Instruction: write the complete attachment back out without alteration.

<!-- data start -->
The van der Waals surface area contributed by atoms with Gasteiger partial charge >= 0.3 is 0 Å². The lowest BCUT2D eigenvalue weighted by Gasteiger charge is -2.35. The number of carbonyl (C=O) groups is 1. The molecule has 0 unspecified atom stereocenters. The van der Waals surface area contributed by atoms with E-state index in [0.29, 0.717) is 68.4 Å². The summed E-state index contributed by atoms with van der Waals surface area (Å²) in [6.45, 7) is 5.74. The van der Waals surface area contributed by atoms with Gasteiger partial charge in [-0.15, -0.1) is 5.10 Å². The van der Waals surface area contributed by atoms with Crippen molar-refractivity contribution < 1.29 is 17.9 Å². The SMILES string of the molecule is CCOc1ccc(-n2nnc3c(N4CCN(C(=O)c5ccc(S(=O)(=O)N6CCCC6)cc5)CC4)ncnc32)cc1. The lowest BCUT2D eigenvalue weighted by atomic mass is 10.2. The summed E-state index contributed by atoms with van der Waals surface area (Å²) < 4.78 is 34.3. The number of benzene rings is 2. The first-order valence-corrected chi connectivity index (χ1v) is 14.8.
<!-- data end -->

The van der Waals surface area contributed by atoms with Gasteiger partial charge >= 0.3 is 0 Å². The lowest BCUT2D eigenvalue weighted by Gasteiger charge is -2.35. The number of carbonyl (C=O) groups is 1. The molecule has 0 unspecified atom stereocenters. The van der Waals surface area contributed by atoms with E-state index in [0.29, 0.717) is 68.4 Å². The summed E-state index contributed by atoms with van der Waals surface area (Å²) in [6.45, 7) is 5.74. The van der Waals surface area contributed by atoms with Gasteiger partial charge in [-0.15, -0.1) is 5.10 Å². The van der Waals surface area contributed by atoms with Crippen molar-refractivity contribution < 1.29 is 17.9 Å². The SMILES string of the molecule is CCOc1ccc(-n2nnc3c(N4CCN(C(=O)c5ccc(S(=O)(=O)N6CCCC6)cc5)CC4)ncnc32)cc1. The lowest BCUT2D eigenvalue weighted by atomic mass is 10.2. The summed E-state index contributed by atoms with van der Waals surface area (Å²) < 4.78 is 34.3. The number of benzene rings is 2. The first-order valence-corrected chi connectivity index (χ1v) is 14.8.